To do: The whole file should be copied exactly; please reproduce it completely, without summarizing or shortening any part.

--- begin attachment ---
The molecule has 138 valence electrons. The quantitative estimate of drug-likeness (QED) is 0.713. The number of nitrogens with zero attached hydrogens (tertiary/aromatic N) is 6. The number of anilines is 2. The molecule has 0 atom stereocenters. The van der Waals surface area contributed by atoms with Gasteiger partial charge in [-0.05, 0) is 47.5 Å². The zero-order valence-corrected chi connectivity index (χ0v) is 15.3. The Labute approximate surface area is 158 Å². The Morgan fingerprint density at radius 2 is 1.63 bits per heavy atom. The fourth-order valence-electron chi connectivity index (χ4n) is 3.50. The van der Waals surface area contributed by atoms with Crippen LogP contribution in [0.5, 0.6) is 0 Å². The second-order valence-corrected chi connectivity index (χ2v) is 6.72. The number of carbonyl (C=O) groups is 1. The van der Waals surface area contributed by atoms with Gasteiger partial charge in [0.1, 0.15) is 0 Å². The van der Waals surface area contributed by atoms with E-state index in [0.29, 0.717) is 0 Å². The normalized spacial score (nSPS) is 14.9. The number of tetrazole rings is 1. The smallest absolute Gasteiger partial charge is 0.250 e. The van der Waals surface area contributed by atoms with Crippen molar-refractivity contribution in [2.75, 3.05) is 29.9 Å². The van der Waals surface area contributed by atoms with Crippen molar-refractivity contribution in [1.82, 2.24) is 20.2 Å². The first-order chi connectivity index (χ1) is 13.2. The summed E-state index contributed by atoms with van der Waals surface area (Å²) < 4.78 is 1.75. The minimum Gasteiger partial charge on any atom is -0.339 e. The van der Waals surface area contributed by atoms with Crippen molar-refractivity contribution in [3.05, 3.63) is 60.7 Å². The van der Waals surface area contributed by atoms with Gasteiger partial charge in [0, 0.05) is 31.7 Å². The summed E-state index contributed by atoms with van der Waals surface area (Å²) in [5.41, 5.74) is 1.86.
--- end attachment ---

The molecule has 138 valence electrons. The quantitative estimate of drug-likeness (QED) is 0.713. The number of nitrogens with zero attached hydrogens (tertiary/aromatic N) is 6. The number of anilines is 2. The molecule has 0 atom stereocenters. The van der Waals surface area contributed by atoms with Gasteiger partial charge in [-0.05, 0) is 47.5 Å². The zero-order valence-corrected chi connectivity index (χ0v) is 15.3. The Labute approximate surface area is 158 Å². The Morgan fingerprint density at radius 2 is 1.63 bits per heavy atom. The fourth-order valence-electron chi connectivity index (χ4n) is 3.50. The van der Waals surface area contributed by atoms with Crippen LogP contribution in [0.5, 0.6) is 0 Å². The second-order valence-corrected chi connectivity index (χ2v) is 6.72. The number of carbonyl (C=O) groups is 1. The van der Waals surface area contributed by atoms with Gasteiger partial charge in [0.1, 0.15) is 0 Å². The van der Waals surface area contributed by atoms with E-state index in [0.29, 0.717) is 0 Å². The normalized spacial score (nSPS) is 14.9. The number of tetrazole rings is 1. The smallest absolute Gasteiger partial charge is 0.250 e. The van der Waals surface area contributed by atoms with Crippen molar-refractivity contribution in [2.75, 3.05) is 29.9 Å². The van der Waals surface area contributed by atoms with Crippen molar-refractivity contribution in [1.82, 2.24) is 20.2 Å². The first-order chi connectivity index (χ1) is 13.2. The summed E-state index contributed by atoms with van der Waals surface area (Å²) < 4.78 is 1.75. The minimum Gasteiger partial charge on any atom is -0.339 e. The van der Waals surface area contributed by atoms with Crippen molar-refractivity contribution in [3.05, 3.63) is 60.7 Å². The van der Waals surface area contributed by atoms with Gasteiger partial charge in [0, 0.05) is 31.7 Å². The summed E-state index contributed by atoms with van der Waals surface area (Å²) in [5.41, 5.74) is 1.86.